The Ministry of Finance (MoF); and the Controller and Accountant General’s Department (CAGD), have been indicted by the Auditor-General for failing to capture three important transactions in their 2016 reports.
They include a €15 million loan advanced by the Finance Ministry to the National Investment Bank; a $3.8 million judgment debt awarded against now-defunct Dunkwa Continental Mining Co. Ltd., and part-payment by Mr Alfred Agebsi Woyome, of the controversial GHS51 million judgment debt the Supreme Court ordered that he refund to the state.
“I again observed that three transactions, including two court judgments detailed below were not captured by the MoF and the CAGD in their books, as a result, these were omitted in the CF accounts,” the Auditor-General’s 2016 report noted.
Appearing before the Public Accounts Committee hearing on the report on Monday, 13 August 2018, were Deputy Finance Minister Abena Osei Asare; and Controller and Accountant General Eugene Asante Ofosu-Hene.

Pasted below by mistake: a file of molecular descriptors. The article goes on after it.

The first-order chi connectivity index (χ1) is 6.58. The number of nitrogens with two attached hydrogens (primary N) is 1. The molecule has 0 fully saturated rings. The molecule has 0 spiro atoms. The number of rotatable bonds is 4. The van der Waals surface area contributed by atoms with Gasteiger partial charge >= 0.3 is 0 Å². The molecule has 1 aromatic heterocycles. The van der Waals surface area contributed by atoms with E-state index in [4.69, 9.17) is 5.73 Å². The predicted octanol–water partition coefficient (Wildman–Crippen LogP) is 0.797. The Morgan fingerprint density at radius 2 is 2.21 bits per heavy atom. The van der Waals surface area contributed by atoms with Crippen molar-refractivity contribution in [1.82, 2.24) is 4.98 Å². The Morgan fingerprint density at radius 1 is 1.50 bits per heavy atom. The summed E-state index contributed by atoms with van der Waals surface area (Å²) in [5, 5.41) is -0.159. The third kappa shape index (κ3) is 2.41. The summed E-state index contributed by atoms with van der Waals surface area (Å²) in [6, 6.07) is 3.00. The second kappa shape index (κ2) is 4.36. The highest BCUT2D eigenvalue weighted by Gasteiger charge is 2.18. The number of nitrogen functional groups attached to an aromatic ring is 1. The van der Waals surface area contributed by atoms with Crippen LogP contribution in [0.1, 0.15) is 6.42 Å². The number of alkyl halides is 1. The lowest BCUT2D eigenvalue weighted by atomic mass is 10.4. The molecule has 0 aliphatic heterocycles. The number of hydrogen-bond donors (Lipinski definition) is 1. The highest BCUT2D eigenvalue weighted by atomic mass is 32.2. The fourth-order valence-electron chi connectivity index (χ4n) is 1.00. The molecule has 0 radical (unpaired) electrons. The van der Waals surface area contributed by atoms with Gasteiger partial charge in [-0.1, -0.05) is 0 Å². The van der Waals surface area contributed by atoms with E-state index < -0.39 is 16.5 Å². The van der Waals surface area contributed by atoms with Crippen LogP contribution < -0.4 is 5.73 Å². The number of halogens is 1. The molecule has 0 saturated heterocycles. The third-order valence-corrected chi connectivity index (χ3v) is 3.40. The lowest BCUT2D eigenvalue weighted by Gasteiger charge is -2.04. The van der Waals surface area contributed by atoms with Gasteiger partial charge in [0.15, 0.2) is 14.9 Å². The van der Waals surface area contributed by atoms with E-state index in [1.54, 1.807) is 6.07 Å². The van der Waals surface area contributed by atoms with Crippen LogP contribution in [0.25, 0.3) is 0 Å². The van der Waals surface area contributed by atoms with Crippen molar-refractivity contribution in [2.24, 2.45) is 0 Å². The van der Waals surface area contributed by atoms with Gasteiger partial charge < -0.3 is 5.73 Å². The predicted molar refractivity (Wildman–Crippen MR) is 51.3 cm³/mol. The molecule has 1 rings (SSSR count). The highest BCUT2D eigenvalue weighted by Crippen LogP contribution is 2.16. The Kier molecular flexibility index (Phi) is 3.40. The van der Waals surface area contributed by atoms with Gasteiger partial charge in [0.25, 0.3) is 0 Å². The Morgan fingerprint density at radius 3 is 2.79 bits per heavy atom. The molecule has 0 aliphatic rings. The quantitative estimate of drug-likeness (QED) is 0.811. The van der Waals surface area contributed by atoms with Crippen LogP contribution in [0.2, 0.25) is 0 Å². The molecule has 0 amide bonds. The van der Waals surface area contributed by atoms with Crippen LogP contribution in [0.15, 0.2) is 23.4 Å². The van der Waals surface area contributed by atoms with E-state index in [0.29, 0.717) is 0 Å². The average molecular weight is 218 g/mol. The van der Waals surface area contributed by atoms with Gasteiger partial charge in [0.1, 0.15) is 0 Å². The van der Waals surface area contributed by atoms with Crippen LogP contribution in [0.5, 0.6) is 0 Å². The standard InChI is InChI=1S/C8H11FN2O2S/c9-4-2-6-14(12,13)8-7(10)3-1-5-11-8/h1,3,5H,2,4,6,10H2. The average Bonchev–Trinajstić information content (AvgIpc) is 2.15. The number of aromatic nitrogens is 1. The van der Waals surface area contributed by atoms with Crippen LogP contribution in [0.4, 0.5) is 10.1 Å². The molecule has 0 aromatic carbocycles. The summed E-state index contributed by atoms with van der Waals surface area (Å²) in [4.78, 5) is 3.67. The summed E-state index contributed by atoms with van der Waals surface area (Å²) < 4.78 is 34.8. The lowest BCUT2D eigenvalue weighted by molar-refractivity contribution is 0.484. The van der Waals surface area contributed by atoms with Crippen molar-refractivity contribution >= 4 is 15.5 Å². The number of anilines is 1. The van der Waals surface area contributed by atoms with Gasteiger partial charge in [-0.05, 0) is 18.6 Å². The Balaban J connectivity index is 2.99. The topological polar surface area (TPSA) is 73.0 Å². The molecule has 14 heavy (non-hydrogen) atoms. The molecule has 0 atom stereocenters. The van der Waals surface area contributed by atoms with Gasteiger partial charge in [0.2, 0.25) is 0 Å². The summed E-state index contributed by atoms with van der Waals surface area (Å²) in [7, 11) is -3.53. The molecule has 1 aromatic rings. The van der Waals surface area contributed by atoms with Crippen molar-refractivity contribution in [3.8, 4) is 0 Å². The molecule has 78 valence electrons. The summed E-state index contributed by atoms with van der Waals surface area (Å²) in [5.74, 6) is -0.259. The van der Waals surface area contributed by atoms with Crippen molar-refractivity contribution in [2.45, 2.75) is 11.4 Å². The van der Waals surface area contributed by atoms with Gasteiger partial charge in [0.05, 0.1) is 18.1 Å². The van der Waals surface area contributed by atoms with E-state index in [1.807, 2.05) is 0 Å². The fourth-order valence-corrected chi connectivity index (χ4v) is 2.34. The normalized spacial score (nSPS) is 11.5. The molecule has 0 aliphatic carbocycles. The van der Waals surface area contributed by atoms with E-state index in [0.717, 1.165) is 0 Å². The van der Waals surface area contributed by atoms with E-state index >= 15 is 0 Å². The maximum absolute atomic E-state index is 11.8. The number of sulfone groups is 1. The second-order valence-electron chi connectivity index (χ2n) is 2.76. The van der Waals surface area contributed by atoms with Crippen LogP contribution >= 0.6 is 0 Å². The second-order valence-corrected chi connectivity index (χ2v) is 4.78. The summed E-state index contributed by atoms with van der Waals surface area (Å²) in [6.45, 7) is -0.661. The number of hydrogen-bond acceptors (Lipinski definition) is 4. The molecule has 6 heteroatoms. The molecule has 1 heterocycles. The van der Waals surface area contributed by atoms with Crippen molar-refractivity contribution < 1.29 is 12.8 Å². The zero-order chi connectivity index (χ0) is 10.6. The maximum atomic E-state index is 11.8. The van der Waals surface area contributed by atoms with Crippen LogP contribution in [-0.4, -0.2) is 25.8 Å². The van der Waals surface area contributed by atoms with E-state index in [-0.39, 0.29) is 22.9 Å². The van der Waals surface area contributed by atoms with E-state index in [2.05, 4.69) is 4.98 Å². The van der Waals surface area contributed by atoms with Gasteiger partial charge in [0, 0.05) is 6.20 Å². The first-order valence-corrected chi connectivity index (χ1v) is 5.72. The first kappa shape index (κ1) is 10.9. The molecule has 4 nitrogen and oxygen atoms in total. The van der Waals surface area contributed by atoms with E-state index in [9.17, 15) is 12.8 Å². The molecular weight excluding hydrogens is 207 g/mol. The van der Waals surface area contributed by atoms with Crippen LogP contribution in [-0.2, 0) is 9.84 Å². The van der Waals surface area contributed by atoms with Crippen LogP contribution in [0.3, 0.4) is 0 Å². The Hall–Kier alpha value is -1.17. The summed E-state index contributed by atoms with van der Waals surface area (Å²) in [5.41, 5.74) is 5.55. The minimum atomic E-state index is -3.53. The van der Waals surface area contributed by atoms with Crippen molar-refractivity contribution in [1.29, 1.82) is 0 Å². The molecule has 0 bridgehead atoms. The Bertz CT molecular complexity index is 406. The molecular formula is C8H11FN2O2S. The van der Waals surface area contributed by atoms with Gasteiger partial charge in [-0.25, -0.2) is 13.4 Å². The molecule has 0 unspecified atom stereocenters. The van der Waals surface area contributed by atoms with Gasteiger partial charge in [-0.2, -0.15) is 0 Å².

As far as the Dunkwa Continental Mining Co. Ltd. issue is concerned, the Finance Ministry said they have not been able to trace the owners of the mining firm for recovery of the judgment debt after the international court order.
In the case of the Woyome judgment debt, Mr Ofosu-Hene said: “We have a letter from the AG’s office to support the payment. The letter dated 8th of March 2018 was written to the Auditor General. And paragraph four says: kindly find below the computation of payments made by the Mr. Woyome based on the terms of settlement and the proceeds from the garnishee. Monies collected or recovered from the garnishee order GHc167, 565.62 and monies paid as a result of settlement, GHc4.5 million. So the two sum up to the GHc4, 667,566.62”.